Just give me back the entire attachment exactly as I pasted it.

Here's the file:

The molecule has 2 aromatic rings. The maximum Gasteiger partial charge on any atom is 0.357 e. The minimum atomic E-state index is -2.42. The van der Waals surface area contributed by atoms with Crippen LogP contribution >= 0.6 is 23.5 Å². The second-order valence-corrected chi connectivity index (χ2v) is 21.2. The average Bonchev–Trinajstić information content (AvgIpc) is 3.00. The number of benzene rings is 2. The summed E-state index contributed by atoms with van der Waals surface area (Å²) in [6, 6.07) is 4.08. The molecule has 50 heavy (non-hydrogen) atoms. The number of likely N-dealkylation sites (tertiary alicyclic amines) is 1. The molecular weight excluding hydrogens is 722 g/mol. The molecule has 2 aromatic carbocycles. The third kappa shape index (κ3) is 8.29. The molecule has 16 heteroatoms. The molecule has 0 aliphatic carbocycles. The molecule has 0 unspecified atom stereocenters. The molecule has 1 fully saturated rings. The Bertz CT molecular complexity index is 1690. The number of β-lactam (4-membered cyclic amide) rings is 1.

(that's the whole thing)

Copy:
The molecule has 2 aromatic rings. The maximum Gasteiger partial charge on any atom is 0.357 e. The minimum atomic E-state index is -2.42. The van der Waals surface area contributed by atoms with Crippen LogP contribution >= 0.6 is 23.5 Å². The second-order valence-corrected chi connectivity index (χ2v) is 21.2. The average Bonchev–Trinajstić information content (AvgIpc) is 3.00. The number of benzene rings is 2. The summed E-state index contributed by atoms with van der Waals surface area (Å²) in [6, 6.07) is 4.08. The molecule has 50 heavy (non-hydrogen) atoms. The number of likely N-dealkylation sites (tertiary alicyclic amines) is 1. The molecular weight excluding hydrogens is 722 g/mol. The molecule has 2 aromatic carbocycles. The third kappa shape index (κ3) is 8.29. The molecule has 16 heteroatoms. The molecule has 0 aliphatic carbocycles. The molecule has 0 unspecified atom stereocenters. The molecule has 1 fully saturated rings. The Bertz CT molecular complexity index is 1690. The number of β-lactam (4-membered cyclic amide) rings is 1.